Suquamish Teens Participate in Climate Change Summit with Peers

A group of Suquamish Tribe teenagers recently tackled a complicated issue that natural resources managers are just starting to consider – ocean acidification.

The five teens presented their findings on the issue and its impact to their tribe and Puget Sound before nearly 100 of their peers from all over the country in Washington, D.C. in mid-February.

It was a personal issue for the teens, because as tribal members, they rely on resources from the Sound, such as salmon, crab, oysters and geoducks. They also learned how emotional the tribal elders were about the issue.

“I knew there was a shortage in our seafood,” said Charissa Sigo, a senior. “I just didn’t know how bad it was. And we learned that other groups are dealing with similar climate issues all over the country.”

From left: Alie Hassett, Erica Cardiel, Charissa Sigo, Angeline Narte and Bearon Old Coyote present their work on ocean acidification at the 3rd National Summit on Oceans and Coasts in Washington, D.C.

The students were participating in the 3rd National Student Summit on Oceans and Coasts. The Suquamish teens were the only delegation from a tribe during this summit. The teens were encouraged to participate by Karen Matsumoto, the Seattle Aquarium’s marine science education coordinator. Matsumoto has been working with Bob Kirk’s natural resources science class at the Suquamish Early College/High School the past few years through the Aquarium’s Citizen Science program, along with Suquamish shellfish biologists Viviane Barry and Paul Williams.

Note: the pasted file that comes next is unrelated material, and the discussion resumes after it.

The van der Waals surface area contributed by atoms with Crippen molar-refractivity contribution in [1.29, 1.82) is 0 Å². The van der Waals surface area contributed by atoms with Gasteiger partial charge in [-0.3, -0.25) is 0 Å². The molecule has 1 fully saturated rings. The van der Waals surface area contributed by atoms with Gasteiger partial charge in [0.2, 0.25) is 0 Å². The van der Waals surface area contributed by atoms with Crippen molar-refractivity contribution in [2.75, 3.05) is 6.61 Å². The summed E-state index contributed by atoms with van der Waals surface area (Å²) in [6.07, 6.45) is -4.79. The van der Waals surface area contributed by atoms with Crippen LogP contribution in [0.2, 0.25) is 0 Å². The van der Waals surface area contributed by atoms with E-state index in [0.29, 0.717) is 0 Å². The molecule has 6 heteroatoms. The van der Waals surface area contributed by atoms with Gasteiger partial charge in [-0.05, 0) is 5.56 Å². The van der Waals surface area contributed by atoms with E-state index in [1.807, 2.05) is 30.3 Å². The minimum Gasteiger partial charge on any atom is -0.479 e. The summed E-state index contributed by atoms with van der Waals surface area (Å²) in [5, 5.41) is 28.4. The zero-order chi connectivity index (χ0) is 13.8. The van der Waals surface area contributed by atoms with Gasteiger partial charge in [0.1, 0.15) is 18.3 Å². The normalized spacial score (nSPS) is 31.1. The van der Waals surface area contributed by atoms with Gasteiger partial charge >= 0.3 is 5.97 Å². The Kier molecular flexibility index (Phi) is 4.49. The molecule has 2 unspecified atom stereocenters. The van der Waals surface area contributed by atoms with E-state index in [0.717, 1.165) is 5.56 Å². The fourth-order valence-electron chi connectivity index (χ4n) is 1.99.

Between November and January, Kirk’s students spent hours interviewing tribal elders, scientists and others, as well as reviewing existing research on Puget Sound water quality and climate change issues.

“We found out that a lot of people don’t know what ocean acidification is,” said Erica Cardiel, a senior.

Ocean acidification is caused when the sea water absorbs carbon dioxide produced by burning fossil fuels, lowering the pH of the ocean. This increases acidity slows shell formation.  As acidity rises, water becomes more corrosive eventually dissolving the shell and killing the most vulnerable stages – the larvae.

An action plan to better educate the Suquamish Tribe and surrounding communities about the effects of ocean acidification and improving water quality was the result of the teens’ work. A video on the research project can be viewed at

In addition to conducting community outreach, the students will present their work before a group of Washington state teachers at an educators conference this spring. The students also will continue working on marine life monitoring projects with tribal biologists and the Seattle Aquarium.